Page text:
Well! I’m surprised by the vituperative comments here, but can’t help but agree that I don’t think the buildings now have any real distinction. But Lord Foster’s original design had some grace to it – and the hunger for an anchor tenant like Fox Corp that forced a redesign because Fox didn’t like the original design shows, perhaps, the wisdom now of waiting to find that “anchor tenant” first. Which props this question: is Foster et al redesigning for any tenant? Or just redesigning for the heck of it?

  11. What really would of been good if the oculus was where the 2wtc base is and they built 2 wtc 6 feet shorter then 1 wtc 1362 feet with no antenna and an outdoor viewing deck at top. This way the master plan still surrounds the memorial and you get the somewhat diagonal look that the original towers had. Although the north south appearance would be further apart. I think this would have been the best solution to please most getting a similar look as original and keeping the memorials surrounded.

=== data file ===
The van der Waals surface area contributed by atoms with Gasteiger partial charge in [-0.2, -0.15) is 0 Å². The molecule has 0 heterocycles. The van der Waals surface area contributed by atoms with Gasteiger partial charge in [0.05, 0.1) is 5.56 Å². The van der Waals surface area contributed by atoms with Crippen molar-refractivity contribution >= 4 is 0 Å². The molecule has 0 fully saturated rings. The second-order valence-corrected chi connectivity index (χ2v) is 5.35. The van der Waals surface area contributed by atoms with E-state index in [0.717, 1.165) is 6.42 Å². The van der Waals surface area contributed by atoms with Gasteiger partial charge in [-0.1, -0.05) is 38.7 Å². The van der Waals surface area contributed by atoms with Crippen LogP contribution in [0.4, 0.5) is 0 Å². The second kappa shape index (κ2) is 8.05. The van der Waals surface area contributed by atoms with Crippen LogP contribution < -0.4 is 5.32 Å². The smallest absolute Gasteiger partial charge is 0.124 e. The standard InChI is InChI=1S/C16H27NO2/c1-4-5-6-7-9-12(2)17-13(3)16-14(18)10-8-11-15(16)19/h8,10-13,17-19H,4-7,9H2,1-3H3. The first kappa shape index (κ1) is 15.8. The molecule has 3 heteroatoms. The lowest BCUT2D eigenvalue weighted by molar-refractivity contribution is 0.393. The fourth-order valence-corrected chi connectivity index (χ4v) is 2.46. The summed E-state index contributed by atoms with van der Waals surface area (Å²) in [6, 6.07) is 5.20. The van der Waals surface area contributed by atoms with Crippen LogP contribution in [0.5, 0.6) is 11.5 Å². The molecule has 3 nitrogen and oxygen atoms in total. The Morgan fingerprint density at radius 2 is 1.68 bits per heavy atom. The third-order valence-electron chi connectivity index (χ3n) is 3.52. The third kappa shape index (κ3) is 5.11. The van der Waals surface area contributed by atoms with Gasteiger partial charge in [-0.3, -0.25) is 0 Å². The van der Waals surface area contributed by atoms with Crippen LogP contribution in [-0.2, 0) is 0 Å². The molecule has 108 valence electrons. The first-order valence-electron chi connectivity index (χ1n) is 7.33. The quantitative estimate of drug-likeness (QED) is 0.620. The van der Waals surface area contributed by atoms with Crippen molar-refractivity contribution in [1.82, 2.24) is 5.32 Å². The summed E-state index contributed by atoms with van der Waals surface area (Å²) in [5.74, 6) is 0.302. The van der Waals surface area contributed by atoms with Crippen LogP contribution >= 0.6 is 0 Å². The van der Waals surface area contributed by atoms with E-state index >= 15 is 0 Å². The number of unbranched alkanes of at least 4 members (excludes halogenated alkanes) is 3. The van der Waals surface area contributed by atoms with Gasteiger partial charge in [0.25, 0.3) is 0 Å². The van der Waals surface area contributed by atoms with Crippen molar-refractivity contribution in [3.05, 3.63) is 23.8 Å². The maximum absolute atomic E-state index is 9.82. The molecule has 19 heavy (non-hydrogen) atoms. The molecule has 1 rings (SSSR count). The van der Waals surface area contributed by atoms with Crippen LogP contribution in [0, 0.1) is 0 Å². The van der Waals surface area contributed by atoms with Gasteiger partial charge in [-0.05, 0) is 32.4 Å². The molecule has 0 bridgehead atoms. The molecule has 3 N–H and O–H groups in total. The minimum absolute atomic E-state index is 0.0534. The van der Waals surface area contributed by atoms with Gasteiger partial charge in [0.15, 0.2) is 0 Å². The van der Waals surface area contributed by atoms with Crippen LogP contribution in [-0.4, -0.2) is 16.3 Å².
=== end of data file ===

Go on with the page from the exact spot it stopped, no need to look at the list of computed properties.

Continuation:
12. I don’t know why Silverstein didn’t build 2 WTC next after 1 WTC. Instead he built the much-shorter 4 WTC leaving a large gap between 1 and 4 (and height difference). Then 3 WTC was built, but there’s still that gap for 2 WTC waiting to be filled. I would much rather have seen them built in order, 1-2-3-4. Tallest-to-shortest.

  13. Larry Silverstein has been making one misstep after another since the original designs for the new WTC became public. First he chose unreliable media mogul Murdoch to be the anchor tenant of 2 WTC. Then he chose Bjarke Engel’s monstrosity of a design, dumping Norman Foster’s beautiful diamond topped supertall. Then he drastically watered down the 3 WTC design, ruining its original charm. And now, no telling what Silverstein is up to in telling Foster to needlessly redesign his flawless original. Silverstein needs to relinquish his control over the WTC and put someone competent in control who knows what they are doing.

  14. make a twiiiiiiiiinnnnnn 1wtc and 2wtc,…